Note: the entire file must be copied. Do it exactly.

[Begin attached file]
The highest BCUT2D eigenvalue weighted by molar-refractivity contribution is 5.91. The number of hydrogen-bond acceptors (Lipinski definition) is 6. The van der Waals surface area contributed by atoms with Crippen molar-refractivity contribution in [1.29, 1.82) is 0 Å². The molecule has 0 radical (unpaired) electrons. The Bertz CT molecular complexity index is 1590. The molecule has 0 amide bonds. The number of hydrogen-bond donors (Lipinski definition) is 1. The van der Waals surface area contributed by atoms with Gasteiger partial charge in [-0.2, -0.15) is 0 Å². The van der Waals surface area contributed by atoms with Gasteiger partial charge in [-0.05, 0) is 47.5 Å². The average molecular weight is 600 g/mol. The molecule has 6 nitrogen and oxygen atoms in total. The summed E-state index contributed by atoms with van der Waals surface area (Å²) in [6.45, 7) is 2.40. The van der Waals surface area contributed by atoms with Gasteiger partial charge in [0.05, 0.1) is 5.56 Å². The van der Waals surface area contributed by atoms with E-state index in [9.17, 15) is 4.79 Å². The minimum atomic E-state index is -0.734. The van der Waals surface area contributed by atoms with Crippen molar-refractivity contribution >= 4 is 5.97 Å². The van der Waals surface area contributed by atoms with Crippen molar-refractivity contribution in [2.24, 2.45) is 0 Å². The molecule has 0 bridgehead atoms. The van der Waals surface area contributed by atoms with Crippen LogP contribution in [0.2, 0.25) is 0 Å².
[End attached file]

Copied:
The highest BCUT2D eigenvalue weighted by molar-refractivity contribution is 5.91. The number of hydrogen-bond acceptors (Lipinski definition) is 6. The van der Waals surface area contributed by atoms with Crippen molar-refractivity contribution in [1.29, 1.82) is 0 Å². The molecule has 0 radical (unpaired) electrons. The Bertz CT molecular complexity index is 1590. The molecule has 0 amide bonds. The number of hydrogen-bond donors (Lipinski definition) is 1. The van der Waals surface area contributed by atoms with Gasteiger partial charge in [-0.2, -0.15) is 0 Å². The van der Waals surface area contributed by atoms with Gasteiger partial charge in [-0.05, 0) is 47.5 Å². The average molecular weight is 600 g/mol. The molecule has 6 nitrogen and oxygen atoms in total. The summed E-state index contributed by atoms with van der Waals surface area (Å²) in [6.45, 7) is 2.40. The van der Waals surface area contributed by atoms with Gasteiger partial charge in [0.05, 0.1) is 5.56 Å². The van der Waals surface area contributed by atoms with E-state index in [9.17, 15) is 4.79 Å². The minimum atomic E-state index is -0.734. The van der Waals surface area contributed by atoms with Crippen molar-refractivity contribution >= 4 is 5.97 Å². The van der Waals surface area contributed by atoms with Crippen molar-refractivity contribution in [2.24, 2.45) is 0 Å². The molecule has 0 bridgehead atoms. The van der Waals surface area contributed by atoms with Crippen LogP contribution in [0.2, 0.25) is 0 Å².